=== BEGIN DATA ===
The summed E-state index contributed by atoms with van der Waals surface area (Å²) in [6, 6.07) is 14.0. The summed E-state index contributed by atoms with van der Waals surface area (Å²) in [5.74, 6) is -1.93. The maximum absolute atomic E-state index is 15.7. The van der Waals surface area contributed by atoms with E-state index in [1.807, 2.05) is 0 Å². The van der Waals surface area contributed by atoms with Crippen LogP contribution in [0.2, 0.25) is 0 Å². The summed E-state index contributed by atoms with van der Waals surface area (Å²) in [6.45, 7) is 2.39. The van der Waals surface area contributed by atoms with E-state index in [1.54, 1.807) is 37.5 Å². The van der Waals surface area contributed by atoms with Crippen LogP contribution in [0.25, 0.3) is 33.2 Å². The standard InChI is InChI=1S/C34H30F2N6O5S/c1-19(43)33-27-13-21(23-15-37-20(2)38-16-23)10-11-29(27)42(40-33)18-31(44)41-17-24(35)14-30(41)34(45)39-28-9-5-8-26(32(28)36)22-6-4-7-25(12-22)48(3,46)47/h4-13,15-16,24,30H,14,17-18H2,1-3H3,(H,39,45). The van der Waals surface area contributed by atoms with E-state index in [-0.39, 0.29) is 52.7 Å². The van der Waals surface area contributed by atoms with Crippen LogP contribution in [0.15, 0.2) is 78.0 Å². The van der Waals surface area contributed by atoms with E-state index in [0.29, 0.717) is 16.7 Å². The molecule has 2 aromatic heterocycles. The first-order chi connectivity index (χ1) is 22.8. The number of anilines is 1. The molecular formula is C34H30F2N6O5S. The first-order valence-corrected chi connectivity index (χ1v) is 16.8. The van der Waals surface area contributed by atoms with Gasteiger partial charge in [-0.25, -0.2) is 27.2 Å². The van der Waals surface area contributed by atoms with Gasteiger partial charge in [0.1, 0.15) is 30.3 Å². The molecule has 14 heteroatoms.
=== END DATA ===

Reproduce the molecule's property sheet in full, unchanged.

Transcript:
The summed E-state index contributed by atoms with van der Waals surface area (Å²) in [6, 6.07) is 14.0. The summed E-state index contributed by atoms with van der Waals surface area (Å²) in [5.74, 6) is -1.93. The maximum absolute atomic E-state index is 15.7. The van der Waals surface area contributed by atoms with E-state index in [1.807, 2.05) is 0 Å². The van der Waals surface area contributed by atoms with Crippen LogP contribution in [0.2, 0.25) is 0 Å². The summed E-state index contributed by atoms with van der Waals surface area (Å²) in [6.45, 7) is 2.39. The van der Waals surface area contributed by atoms with E-state index in [1.54, 1.807) is 37.5 Å². The van der Waals surface area contributed by atoms with Crippen LogP contribution in [0.25, 0.3) is 33.2 Å². The standard InChI is InChI=1S/C34H30F2N6O5S/c1-19(43)33-27-13-21(23-15-37-20(2)38-16-23)10-11-29(27)42(40-33)18-31(44)41-17-24(35)14-30(41)34(45)39-28-9-5-8-26(32(28)36)22-6-4-7-25(12-22)48(3,46)47/h4-13,15-16,24,30H,14,17-18H2,1-3H3,(H,39,45). The van der Waals surface area contributed by atoms with E-state index in [-0.39, 0.29) is 52.7 Å². The van der Waals surface area contributed by atoms with Crippen LogP contribution in [0.15, 0.2) is 78.0 Å². The van der Waals surface area contributed by atoms with E-state index in [0.29, 0.717) is 16.7 Å². The molecule has 2 aromatic heterocycles. The first-order chi connectivity index (χ1) is 22.8. The number of anilines is 1. The molecular formula is C34H30F2N6O5S. The first-order valence-corrected chi connectivity index (χ1v) is 16.8. The van der Waals surface area contributed by atoms with Gasteiger partial charge in [-0.25, -0.2) is 27.2 Å². The van der Waals surface area contributed by atoms with Gasteiger partial charge in [0.1, 0.15) is 30.3 Å². The molecule has 14 heteroatoms.